Boom or Bust: Stock Market Rally Prompts Divergent Views


While some economists believe that the American economy is heading towards another period of recession, some Wall Street analysts think that the prolonged stock market rally is bound to continue after absorbing a few bumps between now and the end of the year.

In a recent interview with financial news network CNBC, an executive at Nuveen, a major investment banking firm based in Chicago, explained that significant financial developments are not expected in November or December, and this may result in an overall slowdown on Wall Street; nonetheless, investment advisors at Nuveen also believe that the stock market could grow by more than eight percent in 2018.

Nuveen’s Chief Investment Officer Brian Nick explained that the positive projection is based on corporate earnings and profits, which have been very strong in 2017 and could continue to please investors in 2018. Most of the S&P 500 companies that have posted earnings since reporting season started in mid-October have exceeded expectations by analyst; the first report was delivered by banking giant JPMorgan Chase, and it set off a wave of record high S&P 500 numbers. On the Friday that capped the first week of earnings season, both the Dow Jones Industrial Average and the S&P 500 closed with record highs.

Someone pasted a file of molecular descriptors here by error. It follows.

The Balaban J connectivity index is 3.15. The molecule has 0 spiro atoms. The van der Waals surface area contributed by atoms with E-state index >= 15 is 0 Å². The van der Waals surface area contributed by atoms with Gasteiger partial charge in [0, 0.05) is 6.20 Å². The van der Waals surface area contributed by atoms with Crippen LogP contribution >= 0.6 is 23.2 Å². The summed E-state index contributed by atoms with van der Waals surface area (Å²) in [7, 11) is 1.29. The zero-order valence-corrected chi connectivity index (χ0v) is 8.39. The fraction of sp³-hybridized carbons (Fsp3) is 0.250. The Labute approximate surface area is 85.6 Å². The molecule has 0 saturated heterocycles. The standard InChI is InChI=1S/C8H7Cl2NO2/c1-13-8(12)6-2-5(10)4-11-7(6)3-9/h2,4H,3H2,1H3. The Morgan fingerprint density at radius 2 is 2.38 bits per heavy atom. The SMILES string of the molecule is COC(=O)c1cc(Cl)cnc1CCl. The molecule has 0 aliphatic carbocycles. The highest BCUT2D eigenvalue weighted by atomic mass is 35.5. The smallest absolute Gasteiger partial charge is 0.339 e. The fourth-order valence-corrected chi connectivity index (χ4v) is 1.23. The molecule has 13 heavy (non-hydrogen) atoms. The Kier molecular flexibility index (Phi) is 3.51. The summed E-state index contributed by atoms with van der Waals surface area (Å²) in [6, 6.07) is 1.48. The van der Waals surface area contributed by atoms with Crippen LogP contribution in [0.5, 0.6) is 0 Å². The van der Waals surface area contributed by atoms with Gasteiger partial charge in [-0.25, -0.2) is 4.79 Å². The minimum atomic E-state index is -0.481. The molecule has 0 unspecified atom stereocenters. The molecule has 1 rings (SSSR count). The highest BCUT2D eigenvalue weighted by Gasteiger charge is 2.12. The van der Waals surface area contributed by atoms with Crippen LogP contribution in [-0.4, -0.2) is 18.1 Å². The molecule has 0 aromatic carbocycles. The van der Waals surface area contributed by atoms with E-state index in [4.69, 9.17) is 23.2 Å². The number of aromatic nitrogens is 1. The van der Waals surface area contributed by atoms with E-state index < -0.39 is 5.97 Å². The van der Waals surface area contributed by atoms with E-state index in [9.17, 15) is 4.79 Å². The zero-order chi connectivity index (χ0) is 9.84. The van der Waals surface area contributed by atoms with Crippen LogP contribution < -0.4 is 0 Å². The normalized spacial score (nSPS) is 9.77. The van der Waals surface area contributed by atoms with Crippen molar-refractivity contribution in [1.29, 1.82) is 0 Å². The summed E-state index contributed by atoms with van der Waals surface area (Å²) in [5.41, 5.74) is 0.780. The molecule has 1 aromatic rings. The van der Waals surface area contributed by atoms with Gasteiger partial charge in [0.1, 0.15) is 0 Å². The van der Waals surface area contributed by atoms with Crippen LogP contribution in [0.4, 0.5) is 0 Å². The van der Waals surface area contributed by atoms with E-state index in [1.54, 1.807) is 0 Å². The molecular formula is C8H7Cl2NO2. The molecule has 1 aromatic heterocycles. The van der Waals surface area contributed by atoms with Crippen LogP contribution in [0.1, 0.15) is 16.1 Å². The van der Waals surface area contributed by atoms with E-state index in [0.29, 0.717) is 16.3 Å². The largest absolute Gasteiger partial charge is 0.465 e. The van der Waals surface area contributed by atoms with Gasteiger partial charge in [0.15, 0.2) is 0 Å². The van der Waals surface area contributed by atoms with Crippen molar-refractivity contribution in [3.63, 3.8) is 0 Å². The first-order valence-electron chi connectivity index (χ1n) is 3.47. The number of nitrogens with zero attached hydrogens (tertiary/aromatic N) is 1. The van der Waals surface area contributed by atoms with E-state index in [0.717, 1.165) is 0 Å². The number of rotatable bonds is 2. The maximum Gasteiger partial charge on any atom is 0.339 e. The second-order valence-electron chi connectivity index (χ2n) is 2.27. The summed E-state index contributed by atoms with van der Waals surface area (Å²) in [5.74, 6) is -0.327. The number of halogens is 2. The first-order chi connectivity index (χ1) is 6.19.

Wall Street has enjoyed a honeymoon year against all odds. The chaotic Trump administration has failed to dampen investors’ spirits; however, the recent indictments in the Russia investigation and uncertainty over what will happen with tax reform will likely test the resolve of investors and set a bearish cloud over Wall Street.

It is important to remember that the Federal Reserve will meet twice more this year, and that there is a strong chance of the prime rate being increased before 2017 comes to an end. President Donald Trump is also expected to appoint the person who will replace Janet Yellen as the Chair of the Federal Reserve. These are all developments that may not resonate with Wall Street; for this reason, it is not unreasonable to expect a downturn between now and New Year’s Eve.

Consumer confidence is another factor propping up Wall Street these days. According to a recent survey conducted by the Conference Board and the University of Michigan, the current level of consumer confidence is the highest in the 21st century, and unemployment levels are at record lows; these two factors will certainly help Wall Street keep its current course.


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